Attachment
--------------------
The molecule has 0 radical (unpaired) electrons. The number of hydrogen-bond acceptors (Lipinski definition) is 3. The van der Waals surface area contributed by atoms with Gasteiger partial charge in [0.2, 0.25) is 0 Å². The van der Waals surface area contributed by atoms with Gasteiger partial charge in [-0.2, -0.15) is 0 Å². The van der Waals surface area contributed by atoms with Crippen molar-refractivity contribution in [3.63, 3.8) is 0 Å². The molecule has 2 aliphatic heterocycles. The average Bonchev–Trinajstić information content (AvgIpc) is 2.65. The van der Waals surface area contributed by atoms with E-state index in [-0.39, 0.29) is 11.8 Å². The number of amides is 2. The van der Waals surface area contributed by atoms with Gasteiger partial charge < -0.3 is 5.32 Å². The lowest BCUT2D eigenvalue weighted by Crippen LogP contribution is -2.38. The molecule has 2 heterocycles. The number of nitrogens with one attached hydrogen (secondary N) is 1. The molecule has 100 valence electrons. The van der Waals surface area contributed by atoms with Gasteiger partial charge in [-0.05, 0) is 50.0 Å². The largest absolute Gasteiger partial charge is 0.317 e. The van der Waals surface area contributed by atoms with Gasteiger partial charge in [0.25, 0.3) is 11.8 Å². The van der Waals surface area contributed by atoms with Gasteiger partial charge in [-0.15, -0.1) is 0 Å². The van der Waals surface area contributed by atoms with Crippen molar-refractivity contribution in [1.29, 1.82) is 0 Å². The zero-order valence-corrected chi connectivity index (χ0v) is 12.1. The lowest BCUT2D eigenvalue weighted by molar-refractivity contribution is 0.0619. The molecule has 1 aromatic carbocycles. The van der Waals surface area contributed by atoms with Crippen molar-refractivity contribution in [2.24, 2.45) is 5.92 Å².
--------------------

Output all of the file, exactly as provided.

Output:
The molecule has 0 radical (unpaired) electrons. The number of hydrogen-bond acceptors (Lipinski definition) is 3. The van der Waals surface area contributed by atoms with Gasteiger partial charge in [0.2, 0.25) is 0 Å². The van der Waals surface area contributed by atoms with Gasteiger partial charge in [-0.2, -0.15) is 0 Å². The van der Waals surface area contributed by atoms with Crippen molar-refractivity contribution in [3.63, 3.8) is 0 Å². The molecule has 2 aliphatic heterocycles. The average Bonchev–Trinajstić information content (AvgIpc) is 2.65. The van der Waals surface area contributed by atoms with E-state index in [-0.39, 0.29) is 11.8 Å². The number of amides is 2. The van der Waals surface area contributed by atoms with Gasteiger partial charge < -0.3 is 5.32 Å². The lowest BCUT2D eigenvalue weighted by Crippen LogP contribution is -2.38. The molecule has 2 heterocycles. The number of nitrogens with one attached hydrogen (secondary N) is 1. The molecule has 100 valence electrons. The van der Waals surface area contributed by atoms with Gasteiger partial charge in [-0.05, 0) is 50.0 Å². The largest absolute Gasteiger partial charge is 0.317 e. The van der Waals surface area contributed by atoms with Gasteiger partial charge in [0.25, 0.3) is 11.8 Å². The van der Waals surface area contributed by atoms with Gasteiger partial charge in [-0.15, -0.1) is 0 Å². The van der Waals surface area contributed by atoms with Crippen molar-refractivity contribution in [1.29, 1.82) is 0 Å². The zero-order valence-corrected chi connectivity index (χ0v) is 12.1. The lowest BCUT2D eigenvalue weighted by molar-refractivity contribution is 0.0619. The molecule has 1 aromatic carbocycles. The van der Waals surface area contributed by atoms with Crippen molar-refractivity contribution in [2.24, 2.45) is 5.92 Å².